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Sant Eknath

16th century Maharashtra

After the downfall of Yadava kingdom in 13th century, Muslim rule started in Maharashtra. This was the end of the spiritual golden era started by Sant Dnyaneshwar. Next 400 years (until Shivaji established Hindavi Swaraj) was a terror for Hindus. Eknath brought about an awakening among the masses against the foreign Muslim rule. In his Ramayana, he describes Sri Rama as a furious king who stands against wrong doers. (It was this Ramayana that inspired young Shivaji.)

During this time caste system pervaded in Maharasthra. Eknath (a Brahmin) fought for the removal of untouchability all his life.


Shri Bhanudas (1448-1513): Vijaynagar king Krishnadev Raya had moved the Pandharpur’s Vitthal statue to Hampi. This was with a noble intention of security for the statue, and a splendid temple for the lord. Shri Bhanudas went to Hampi and to the delight of all varkari, he got the Vitthal statue back to Pandharpur.

Eknath was the great-grandson of Shri Bhanudas. Born in Paithan near Aurangabad. He lost his parents at an early age and was brought up by his grandfather.

For 6 years, Eknath worked for Janardan Swami (Janardan Swami, a devotee of Dattatreya, worked in the courts of the Muslim king of Devgiri.) As an accountant Eknath once spent the whole night to find a mistake of one paisa. Janardan Swami was delighted to find such concentration. He turned Eknath towards the path of Krishna. Eknath was a devout gurubhakta and wrote under the name of Eka-janardana meaning Eka of Janardana.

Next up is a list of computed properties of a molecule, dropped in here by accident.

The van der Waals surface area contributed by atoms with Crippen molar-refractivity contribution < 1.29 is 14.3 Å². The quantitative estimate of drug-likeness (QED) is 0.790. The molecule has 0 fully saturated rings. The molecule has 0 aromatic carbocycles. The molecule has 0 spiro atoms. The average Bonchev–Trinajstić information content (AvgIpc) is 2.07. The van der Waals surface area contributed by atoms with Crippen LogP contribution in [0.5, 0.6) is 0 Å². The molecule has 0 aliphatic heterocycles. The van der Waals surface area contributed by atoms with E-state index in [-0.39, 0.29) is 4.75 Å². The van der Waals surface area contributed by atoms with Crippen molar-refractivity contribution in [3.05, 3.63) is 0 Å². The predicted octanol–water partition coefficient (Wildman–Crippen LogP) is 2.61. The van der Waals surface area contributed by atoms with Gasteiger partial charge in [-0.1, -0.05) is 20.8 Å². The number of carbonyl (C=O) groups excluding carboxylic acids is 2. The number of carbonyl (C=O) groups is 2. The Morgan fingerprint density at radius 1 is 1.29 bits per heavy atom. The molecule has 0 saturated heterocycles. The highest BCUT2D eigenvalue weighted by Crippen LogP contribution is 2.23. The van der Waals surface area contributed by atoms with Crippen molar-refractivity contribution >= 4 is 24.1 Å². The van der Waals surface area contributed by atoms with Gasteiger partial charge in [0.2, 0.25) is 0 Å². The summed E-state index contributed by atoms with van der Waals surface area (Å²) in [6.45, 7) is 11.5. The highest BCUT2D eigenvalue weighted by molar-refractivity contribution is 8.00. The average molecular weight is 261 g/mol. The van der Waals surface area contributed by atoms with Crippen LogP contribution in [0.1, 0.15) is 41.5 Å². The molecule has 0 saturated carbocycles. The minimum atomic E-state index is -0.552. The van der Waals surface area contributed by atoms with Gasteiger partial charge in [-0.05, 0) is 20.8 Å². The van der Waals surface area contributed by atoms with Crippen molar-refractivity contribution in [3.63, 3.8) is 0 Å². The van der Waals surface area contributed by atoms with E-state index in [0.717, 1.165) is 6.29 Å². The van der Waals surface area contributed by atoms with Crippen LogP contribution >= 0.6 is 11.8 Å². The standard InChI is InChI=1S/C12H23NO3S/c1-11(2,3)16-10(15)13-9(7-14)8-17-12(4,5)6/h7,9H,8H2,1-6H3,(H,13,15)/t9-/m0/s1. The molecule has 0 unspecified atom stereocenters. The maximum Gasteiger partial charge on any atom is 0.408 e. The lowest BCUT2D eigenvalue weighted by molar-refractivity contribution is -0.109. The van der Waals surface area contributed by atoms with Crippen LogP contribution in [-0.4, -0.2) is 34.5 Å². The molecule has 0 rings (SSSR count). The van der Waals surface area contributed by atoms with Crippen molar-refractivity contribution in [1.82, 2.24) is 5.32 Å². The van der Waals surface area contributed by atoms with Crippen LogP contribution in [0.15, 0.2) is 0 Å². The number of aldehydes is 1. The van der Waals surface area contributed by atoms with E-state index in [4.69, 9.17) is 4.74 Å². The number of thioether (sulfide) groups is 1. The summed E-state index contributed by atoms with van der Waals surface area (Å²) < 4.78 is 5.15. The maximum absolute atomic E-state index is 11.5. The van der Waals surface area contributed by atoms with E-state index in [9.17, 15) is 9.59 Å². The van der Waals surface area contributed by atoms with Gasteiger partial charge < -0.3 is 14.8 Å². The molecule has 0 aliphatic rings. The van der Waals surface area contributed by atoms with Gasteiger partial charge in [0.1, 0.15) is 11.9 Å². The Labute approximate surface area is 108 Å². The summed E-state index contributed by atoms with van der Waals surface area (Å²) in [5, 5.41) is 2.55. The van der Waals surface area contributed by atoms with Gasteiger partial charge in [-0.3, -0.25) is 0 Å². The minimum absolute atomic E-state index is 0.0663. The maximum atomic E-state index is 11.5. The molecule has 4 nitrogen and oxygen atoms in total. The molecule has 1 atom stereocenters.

Eknath was a scholar, fluent in Marathi, Sanskrit, Persian and Arabic. He wrote Bhavartha Ramayana, Rukmini Swayamvara, Eknathi Bhagavata and numerous abhangas and bharudas. Eknath collected several copies of Dnyaneshwari (copies were maintained by many families, and in 300 years they were corrupted with additions and mistakes while copying). After a careful study he prepared an authentic copy of Dnyaneshwari.

Many incidents in his life, tell about how he fought against untouchability. He shocked the contemporary Brahmin community by such deeds. He faced their anger by holding a crying untouchable child in his arms, or serving food to untouchables instead of inviting Brahmins, or giving Ganga-Jal to a dying donkey.

At the age of 66, he took jal-samadhi by wading into the waters of Godavari.



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